by GSDvonJägersHouse on 06 April 2022 - 00:04
He is not breedable due to his aggressive nature (genetically).
I do not want an accidental pregnancy with my other female.
I’ve read that neutering males can cause diseases and problems later on down the road, I’ve also read the opposite. It can help from cancer. I’ve also read there are pros & cons with neutering aggressive dogs.
Looking for opinions thanks!
by GSCat on 06 April 2022 - 01:04
Check with your Veterinarian or have him or her consult with or refer you to an appropriate Specialist Veterinarian.
Vasectomy won't reduce testosterone and your male may still try to breed your female when she's in heat. This could cause problems for her. If your male's aggressive nature is at least in part due to high testosterone levels, vasectomy won't help.
Neutering will reduce testosterone, possibly reduce aggressiveness, and probably prevent any mounting of your female.
Again, check with your Veterinarian or have him or her consult with or refer you to an appropriate Specialist Veterinarian.
by ZweiGSD on 07 April 2022 - 12:04
My two cents: I firmly believe that it is best for the dog to keep it's hormones. I prefer female shepherds and have only had one male. He was kept intact until he developed testicular cancer at age 12. At that time he was neutered (cancer gone) and lived to 14. My current female had an ovary sparing spay at age 8 (now 11). Future females will also receive an ovary sparing spay.
Unfortunately, most veterinarians (at least in the U.S) do not perform the hormone sparing sterilization and don't know much about it. They are not taught it in vet school and must educate themselves.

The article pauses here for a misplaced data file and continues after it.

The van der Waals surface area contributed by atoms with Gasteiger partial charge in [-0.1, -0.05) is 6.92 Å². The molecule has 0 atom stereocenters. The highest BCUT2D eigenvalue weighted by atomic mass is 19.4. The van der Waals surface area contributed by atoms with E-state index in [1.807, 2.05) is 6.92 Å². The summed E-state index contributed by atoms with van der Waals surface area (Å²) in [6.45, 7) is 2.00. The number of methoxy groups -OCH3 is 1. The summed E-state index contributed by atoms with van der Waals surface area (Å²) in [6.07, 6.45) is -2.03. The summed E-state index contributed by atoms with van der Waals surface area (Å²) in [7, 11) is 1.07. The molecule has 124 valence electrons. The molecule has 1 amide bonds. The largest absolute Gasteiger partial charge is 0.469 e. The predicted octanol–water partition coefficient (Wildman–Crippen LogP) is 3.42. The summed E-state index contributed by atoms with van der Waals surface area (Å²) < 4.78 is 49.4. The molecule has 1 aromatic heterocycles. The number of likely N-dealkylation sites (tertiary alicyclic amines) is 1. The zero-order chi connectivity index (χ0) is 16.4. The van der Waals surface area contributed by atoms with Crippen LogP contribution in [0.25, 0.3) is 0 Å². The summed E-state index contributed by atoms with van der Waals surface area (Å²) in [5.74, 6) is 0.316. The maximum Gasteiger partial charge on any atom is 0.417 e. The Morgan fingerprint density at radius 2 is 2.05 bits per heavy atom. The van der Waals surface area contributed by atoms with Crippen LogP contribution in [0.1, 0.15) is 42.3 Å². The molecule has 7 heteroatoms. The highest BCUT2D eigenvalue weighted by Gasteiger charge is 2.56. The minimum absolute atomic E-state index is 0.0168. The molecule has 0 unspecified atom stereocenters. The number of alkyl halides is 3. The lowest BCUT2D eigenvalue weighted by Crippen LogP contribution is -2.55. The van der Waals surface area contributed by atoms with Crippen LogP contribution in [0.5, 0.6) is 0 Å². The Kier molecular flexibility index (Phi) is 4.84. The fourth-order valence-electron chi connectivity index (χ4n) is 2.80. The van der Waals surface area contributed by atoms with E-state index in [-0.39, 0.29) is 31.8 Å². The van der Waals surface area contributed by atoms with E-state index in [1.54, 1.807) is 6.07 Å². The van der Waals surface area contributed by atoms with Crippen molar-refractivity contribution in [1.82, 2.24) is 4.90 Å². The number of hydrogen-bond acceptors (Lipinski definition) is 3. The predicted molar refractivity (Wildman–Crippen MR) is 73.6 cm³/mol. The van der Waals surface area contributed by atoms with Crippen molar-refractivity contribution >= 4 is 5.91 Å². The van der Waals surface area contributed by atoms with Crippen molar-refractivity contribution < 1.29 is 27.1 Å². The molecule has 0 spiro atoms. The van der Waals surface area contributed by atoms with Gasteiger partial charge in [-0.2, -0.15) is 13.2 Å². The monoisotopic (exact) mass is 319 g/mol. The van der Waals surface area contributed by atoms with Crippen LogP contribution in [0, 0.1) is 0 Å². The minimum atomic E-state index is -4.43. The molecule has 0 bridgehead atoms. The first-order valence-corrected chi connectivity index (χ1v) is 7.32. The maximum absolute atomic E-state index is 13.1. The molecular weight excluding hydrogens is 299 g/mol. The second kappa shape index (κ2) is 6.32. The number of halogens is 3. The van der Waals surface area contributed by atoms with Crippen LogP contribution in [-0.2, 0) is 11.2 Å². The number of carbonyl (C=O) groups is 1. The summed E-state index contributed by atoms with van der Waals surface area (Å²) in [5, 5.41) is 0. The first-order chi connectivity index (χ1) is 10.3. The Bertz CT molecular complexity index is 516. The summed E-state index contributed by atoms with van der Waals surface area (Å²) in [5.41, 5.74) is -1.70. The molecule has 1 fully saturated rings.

I'm not advocating for unnecessary surgery but if you do the vasectomy you can always neuter later. However once you neuter, that's it.
You did not state the age of your male. If you opt for neutering wait until his growth plates are closed.
by Rik on 10 April 2022 - 15:04
Neuter may or may not calm him down a bit, but I'm a former horse/fake cowboy kind of guy, and I've seen a few neutered horses still act (on a much smaller scale) like stallions.
also, I had a Bouvier, that was neutered later in life, and he was a great dog, but still acted the same as before he was neutered.
just from reading your post, and because you asked, I'd probably vote neuter.
by Sunsilver on 10 April 2022 - 18:04
The ONLY thing that changed was he no longer lifted his leg to pee on the front counter when we visited the vets! And I could safely take him into other people's homes, without any risk of him marking.
When my females came in season, he would mount and tie with them when they hit their fertile period.
Some males will do anything to escape their homes when they smell a female in heat. They will even not bother to come home until she's out of season. In these days of leash laws, this probably isn't as much of a problem as it was years ago, when dogs were often allowed to run loose, but it's still something to think about.
by Hundmutter on 11 April 2022 - 02:04
My '2 cents', FWIW - I've owned a male that I didn't bother to neuter, even though he wasn't wanted for breeding. (Physical, not temperament, failings). He never showed a lot of interest in females, even when they were in heat. He suffered prostate troubles in his later years.
I just recently lost another male who I'd had since age 6 years; he'd been neutered, don't know how young. He had never learned to cock his leg, and so always puppy-pee'd for the entire rest of his life. But he would try to hump all his female friends, in or out of season.
Otherwise all mine have been females; but I have worked with a LOT of neutered males, and of those most of them raised a leg (even the one who occasionally didn't), but none pestered bitches, spayed or entire, and all (at least the home-bred ones) were neutered around 8 months of age.
So they are all different. You have to go with what you think is best for you, and your girls, and hope you get the wanted result.